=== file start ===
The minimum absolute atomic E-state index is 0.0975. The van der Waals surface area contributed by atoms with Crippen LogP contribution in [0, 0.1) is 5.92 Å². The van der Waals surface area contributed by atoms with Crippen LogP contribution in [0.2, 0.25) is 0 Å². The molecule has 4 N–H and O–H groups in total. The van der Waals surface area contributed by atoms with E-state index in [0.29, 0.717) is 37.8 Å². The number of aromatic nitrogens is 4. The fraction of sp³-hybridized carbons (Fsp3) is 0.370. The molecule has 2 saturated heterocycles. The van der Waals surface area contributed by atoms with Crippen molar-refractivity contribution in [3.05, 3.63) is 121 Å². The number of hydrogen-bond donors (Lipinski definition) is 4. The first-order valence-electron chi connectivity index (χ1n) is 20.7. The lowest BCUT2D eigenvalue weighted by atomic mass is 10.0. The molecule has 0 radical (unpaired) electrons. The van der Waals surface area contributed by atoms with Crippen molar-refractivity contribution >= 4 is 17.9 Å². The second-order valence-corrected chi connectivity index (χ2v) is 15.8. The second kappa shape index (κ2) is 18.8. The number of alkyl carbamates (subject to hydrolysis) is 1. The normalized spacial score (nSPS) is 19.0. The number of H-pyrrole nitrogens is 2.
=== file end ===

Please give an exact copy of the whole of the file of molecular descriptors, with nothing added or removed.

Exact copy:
The minimum absolute atomic E-state index is 0.0975. The van der Waals surface area contributed by atoms with Crippen LogP contribution in [0, 0.1) is 5.92 Å². The van der Waals surface area contributed by atoms with Crippen LogP contribution in [0.2, 0.25) is 0 Å². The molecule has 4 N–H and O–H groups in total. The van der Waals surface area contributed by atoms with E-state index in [0.29, 0.717) is 37.8 Å². The number of aromatic nitrogens is 4. The fraction of sp³-hybridized carbons (Fsp3) is 0.370. The molecule has 2 saturated heterocycles. The van der Waals surface area contributed by atoms with Crippen molar-refractivity contribution in [3.05, 3.63) is 121 Å². The number of hydrogen-bond donors (Lipinski definition) is 4. The first-order valence-electron chi connectivity index (χ1n) is 20.7. The lowest BCUT2D eigenvalue weighted by atomic mass is 10.0. The molecule has 0 radical (unpaired) electrons. The van der Waals surface area contributed by atoms with Crippen molar-refractivity contribution >= 4 is 17.9 Å². The second-order valence-corrected chi connectivity index (χ2v) is 15.8. The second kappa shape index (κ2) is 18.8. The number of alkyl carbamates (subject to hydrolysis) is 1. The normalized spacial score (nSPS) is 19.0. The number of H-pyrrole nitrogens is 2.